Millennial success skills: What we should be teaching Gen Y

Millennial success skills: What we should be teaching Gen Y

Shh, don’t tell business leaders: Millennials – individuals who are roughly 19-35 years old, and a generation of young professionals raised on a steady diet of high-tech gadgets, websites and 24/7 wireless and social media communications – are quickly taking over today’s workforce. But the way in which these highly enterprising and engaging individuals will look to communicate, interact and hope to engage with tomorrow’s businesses is very different than the ways in which other generations have chosen to do so in the past.

So how can organizations hoping to connect with and inspire these growing legions of young professionals hope to best engage them, and equip them with the skills they need to succeed in tomorrow’s business world? Easy – just keep in mind the following hints, tips and insights, all of which can help you give future generations the tools they need to gain a competitive edge. Step one – keep in mind that tomorrow’s leaders will:

  • Want clear goals, an engaging variety of assignments to tackle, and to work for organizations with a go-getting attitude that encourages people to collaborate, share their ideas and be more innovative.
  • Need to be trained in soft skills such as the ability to effectively communicate, and learn and practice improvisational thinking. They’ll find these skills equally important as technical knowledge, which is increasingly easy to come by.
  • Demand a wider range of professional growth, training and development programs, as well as hands-on opportunities to expand their experience and skill sets.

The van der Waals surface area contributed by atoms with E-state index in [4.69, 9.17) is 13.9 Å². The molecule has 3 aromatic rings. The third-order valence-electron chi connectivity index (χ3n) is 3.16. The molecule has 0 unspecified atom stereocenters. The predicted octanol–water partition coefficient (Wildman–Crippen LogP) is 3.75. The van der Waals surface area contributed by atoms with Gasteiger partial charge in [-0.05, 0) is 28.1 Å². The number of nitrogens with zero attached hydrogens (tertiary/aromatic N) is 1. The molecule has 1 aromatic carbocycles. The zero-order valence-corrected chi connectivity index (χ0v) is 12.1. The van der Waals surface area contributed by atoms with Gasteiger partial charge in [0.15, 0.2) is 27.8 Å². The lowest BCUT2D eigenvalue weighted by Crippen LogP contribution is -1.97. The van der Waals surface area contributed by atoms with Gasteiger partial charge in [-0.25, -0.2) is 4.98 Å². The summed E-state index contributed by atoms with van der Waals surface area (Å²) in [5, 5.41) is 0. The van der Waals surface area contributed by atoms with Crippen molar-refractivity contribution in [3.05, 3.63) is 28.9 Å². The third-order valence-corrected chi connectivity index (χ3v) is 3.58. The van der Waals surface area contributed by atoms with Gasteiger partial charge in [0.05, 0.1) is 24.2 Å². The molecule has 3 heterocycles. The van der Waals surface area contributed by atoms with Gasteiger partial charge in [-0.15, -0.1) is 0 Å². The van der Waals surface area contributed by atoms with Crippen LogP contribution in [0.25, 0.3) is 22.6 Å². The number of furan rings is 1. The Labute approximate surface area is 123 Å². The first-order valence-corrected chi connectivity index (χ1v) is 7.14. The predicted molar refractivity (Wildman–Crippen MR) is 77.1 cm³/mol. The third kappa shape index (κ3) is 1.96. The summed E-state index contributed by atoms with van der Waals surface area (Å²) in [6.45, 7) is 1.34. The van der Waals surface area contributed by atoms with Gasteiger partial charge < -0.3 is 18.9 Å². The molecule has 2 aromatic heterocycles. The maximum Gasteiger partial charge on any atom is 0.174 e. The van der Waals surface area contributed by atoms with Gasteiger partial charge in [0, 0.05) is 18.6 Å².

• Discover that a flair for teamwork and winning attitude will be a must as projects become more complex, and a growing number of people of more generations and backgrounds collide in the workplace.
  • Need to master multitasking and time management skills, as professionals are forced to make more decisions faster than ever that impact a greater range of individuals and organizations.
  • Want more mentorship and ongoing feedback as they progress in their career, as the skills in-demand tomorrow will look far different than the ones in-demand today.
  • Look to leadership to provide guidance and ongoing input about what’s going on in the organization, as well as ways that they can personally contribute to the cause and make a difference.

Building future leaders

Here’s an inside tip for those hoping to work more effectively with millennials. The secret to successfully managing and retaining Gen Y workers is simple: Start thinking positive. According to recent research by Deloitte, millennial workers are determined to make their mark on the world, and organizations, by creating positive, lasting change. Here’s what you should know about them, based on its surveys:

  • 78% – Want to work for companies that are innovative.
  • 75% – Say organizations could do more to nurture tomorrow’s leaders.
  • 70% – Believe they’ll work for themselves at some point in life.
  • 60% – Say leadership and entrepreneurialism can be taught.
  • 59% – Think managers have helpful experience to share.
  • 25% – Are actively asking for ways to demonstrate leadership skills.

Award-winning professional speaker Scott Steinberg is a bestselling expert on leadership and innovation, and the author of Millennial Marketing: Bridging the Generation Gap and Make Change Work for You: 10 Ways to Future-Proof Yourself, Fearlessly Innovate, and Succeed Despite Uncertainty. The founder of SELECT nightlife and entertainment magazine, and among today’s leading providers of keynote speeches, workshops and seminars for Fortune 500 firms, his website is

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